If you've ever given or received individual pastoral care in a crisis situation, it is almost axiomatic that before anything fruitful can be done, there needs to be a time of "venting." It ain't fun. Many unfortunate things are said and done during that time. But a good pastor must suffer through it, roll with it, be patient with it, and begin the healing process only after the venting has occurred. Before that, nothing the pastor says can even be heard, so it is pointless to even try to accomplish anything. I trust that after we all vent/gloat/ whatever for a while, and I am chief of sinners in this regard I must confess, that we will "hang in there" with one another and finally have the heart to begin to deal with these losses and gains in a fruitful way.

Lord have mercy on us all.

Pr. Tom Fast

Paul McCain said...

CORRECTION:

In the post I addressed to Matt, I should have addressed it to Phil.

My apologies for the error.

Past Elder said...

Helpful to what?

It is a category mistake to place individual parish practice on the same level with corporate positions.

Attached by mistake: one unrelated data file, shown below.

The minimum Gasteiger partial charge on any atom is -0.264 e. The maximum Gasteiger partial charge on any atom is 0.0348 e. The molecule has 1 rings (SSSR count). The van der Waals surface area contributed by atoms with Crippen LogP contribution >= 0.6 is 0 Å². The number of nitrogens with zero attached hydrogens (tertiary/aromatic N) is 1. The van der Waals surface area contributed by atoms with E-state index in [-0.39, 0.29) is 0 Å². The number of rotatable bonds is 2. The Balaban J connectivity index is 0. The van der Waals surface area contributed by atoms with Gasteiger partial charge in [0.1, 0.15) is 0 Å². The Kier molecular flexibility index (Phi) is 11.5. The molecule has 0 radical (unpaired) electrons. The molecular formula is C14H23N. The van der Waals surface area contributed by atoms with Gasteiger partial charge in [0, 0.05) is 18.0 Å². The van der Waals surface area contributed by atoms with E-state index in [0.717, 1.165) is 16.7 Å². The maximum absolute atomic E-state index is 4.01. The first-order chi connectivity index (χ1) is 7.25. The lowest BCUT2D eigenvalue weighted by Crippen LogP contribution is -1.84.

LCMS has many heterodox parishes which stray from the confessional positions of the synod; ELCA has many confessional parishes which stray from the heterodox positions of that church body.

In the category of corporate positions, the ELCA has demonstrated itself heterodox and not Lutheran.

I came from an environment where represetatives of heterodox bodies routinely congratulated themselves on their "open and honest dialogue", which was little more than heterodox bodies finding points of agreement in, well, heterodoxy. And meanwhile individual people and parishes trying to remain faithful to their respective confessions suffered alike for it.

I'm glad Luther didn't stop at the first thesis and think maybe he should stay home "repenting" and "putting the best construction on things" but out of love for truth and desire to bring it to light wrote them out, posted them on the door, and invited those unable to participate in person to write in.

Would he have been a great blogger or WHAT?

When you say stuff like Here I stand you gotta be real clear about where here is.

William Weedon said...

I'd commend the readers of this thread to the wise words of Dr. Stuckwisch, as well:

http://sword-in-hat.blogspot.com/2009/04/preserving-lutheranism-is-not-point.html

Jim Huffman said...

Those in the LCMS are often quick to make excuses for things in the LCMS that are bad at best and heretical at worst. Such excuses are not usually provided for brethren outside of the LCMS communion.